The next big concurrent language

Tim Bray has been writing his thoughts recently on the topic of the next big language for concurrency.

Let me start by saying I’m completely an arm-chair quarterback here, I’ve never used a functional language for a real project, but I’ve worked in the area of development tools and multi-threaded applications for many years. I’ve watched a lot of language extensions and libraries come and go over the years claiming to “solve” the problems of parallel coding.  I’ve also seen some pretty fancy analysis done by compilers, which seems like it could be better leveraged if the languages had better ways to communicate the intent of the code author.

Do we need a new language for concurrency?

My assumption is that the development of OO programming was the result of increasing software complexity, not a response to a particular change in the capabilities of computer hardware (like multi-core is hitting us today).

Over the last many years, distributed networks of computers have been a very popular platform for writing software.  There are many libraries and frameworks for dealing with distributed systems, but specific languages that address that need (I’m sure there are some) have not become popular in general.  Distributed programs are still written mostly in languages that don’t have any specific features to support distributed programming.

So I don’t think the need for concurrency itself will drive the adoption of a new language.  The compelling argument for me is the possibility that the needs of multi-core (and hence multi-threaded) programming may drive software complexity far enough that we need another big leap in programming technology.  I’m skeptical that’s the case, but it won’t stop me from theorizing about what the next leap in programming technology might be.  🙂

Eventually we’ll need a new language, what will it be like?

Global state makes multi-threaded programs difficult to write and maintain because it requires synchronization.  The problem is not the synchronization, the problem is the global state. That’s a lesson I take from functional languages. Previous attempts to address concurrent programming tended to focus on encapsulating the synchronization, instead of encapsulating (or abstracting away) the global state.  For example, a parallel language extension that allows you to specify a matrix operation without needing to name any iterator variables has abstracted away the global state (in this case, the iterator variable).  A language feature (like OpenMP) that tells the compiler where and how to synchronize, but still requires you to code the iteration yourself, is hiding the synchronization but not the the global state.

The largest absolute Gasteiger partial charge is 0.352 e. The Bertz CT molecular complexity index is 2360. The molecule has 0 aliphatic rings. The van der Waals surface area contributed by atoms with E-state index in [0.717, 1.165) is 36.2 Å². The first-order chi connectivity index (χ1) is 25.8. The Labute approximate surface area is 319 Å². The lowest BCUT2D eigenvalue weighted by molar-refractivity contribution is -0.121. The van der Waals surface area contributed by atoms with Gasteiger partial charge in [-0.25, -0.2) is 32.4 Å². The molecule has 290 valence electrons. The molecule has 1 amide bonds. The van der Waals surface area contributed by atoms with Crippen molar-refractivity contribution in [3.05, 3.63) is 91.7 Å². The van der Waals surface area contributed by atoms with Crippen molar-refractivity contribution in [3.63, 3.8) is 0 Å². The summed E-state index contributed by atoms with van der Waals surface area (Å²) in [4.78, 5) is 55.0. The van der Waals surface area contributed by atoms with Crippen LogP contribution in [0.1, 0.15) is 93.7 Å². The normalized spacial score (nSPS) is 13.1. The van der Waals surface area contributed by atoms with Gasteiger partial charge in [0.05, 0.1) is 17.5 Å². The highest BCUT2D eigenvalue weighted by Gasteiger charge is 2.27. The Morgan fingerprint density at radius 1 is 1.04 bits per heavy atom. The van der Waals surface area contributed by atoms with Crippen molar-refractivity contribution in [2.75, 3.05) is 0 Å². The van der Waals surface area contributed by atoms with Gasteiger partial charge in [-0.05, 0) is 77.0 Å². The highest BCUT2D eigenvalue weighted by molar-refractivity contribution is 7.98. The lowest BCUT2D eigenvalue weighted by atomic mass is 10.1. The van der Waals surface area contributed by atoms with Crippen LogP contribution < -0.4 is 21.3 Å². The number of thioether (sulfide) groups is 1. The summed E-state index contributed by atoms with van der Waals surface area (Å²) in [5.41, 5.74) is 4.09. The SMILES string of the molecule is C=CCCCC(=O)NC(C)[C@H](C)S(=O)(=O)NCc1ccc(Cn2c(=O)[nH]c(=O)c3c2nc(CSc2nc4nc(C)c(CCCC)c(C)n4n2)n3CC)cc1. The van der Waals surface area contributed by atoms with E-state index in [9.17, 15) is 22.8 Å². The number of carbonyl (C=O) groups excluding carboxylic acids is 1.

It’s tempting to look for a language that emphasizes functional programming in its design, but that’s not necessarily the right approach.  There are many difficult and complex aspects to writing software, and the problem of global state is just one more. The right response is to look for a language that makes it easy to encapsulate global state.  In general, functional languages don’t necessarily make it easy to encapsulate global state. I think the correct response is to look at languages that can abstract away the complexity of MT coding and global state in effective ways.

So here’s an analogy: A long time ago I took a course on the software APIs used to internationalize software.  My main take-away was the the best way to internationalize any sort of library was to remove all the messages from the library, and only return diagnostic codes.  In other words, the best way to internationalize code is not to have to.  Similarly, the best way to synchronize code is not to have to. You want to encapsulate it into a specialized module.

In a layered application that is concurrent, you want to focus on making the lowest layers of software completely reentrant (that is, side-effect free). It’s generally not a big deal if the very top layer has global state, as long as the top layer is sufficiently thin. You want a language that makes it easy to write side-effect free code, but there is still lots of code that needs to have side-effects that can’t be ignored.

So it seems to me that the key feature we should be looking for is a significantly increased ability to abstract away implementation details.  By the way, any functional language that requires coders to understand how/why/when to write a tail-recursive function loses out big time in the abstraction department.

I was recently inspired by a paper in IEEE Computer that talked about a research language called SequenceL. I discussed it in a previous blog. The benefits of SequenceL are described as the ability to write executable code that maps as directly as possible into a requirements specification in the jargon of the problem domain.  This meshes with the recent discussions of DSLs (domain specific languages) as a good way to encapsulate various concurrent implementations.

Check out my last blog entry about SequenceL, and read the paper, it’s very well written.  If you have a direct link for it, please let me know.

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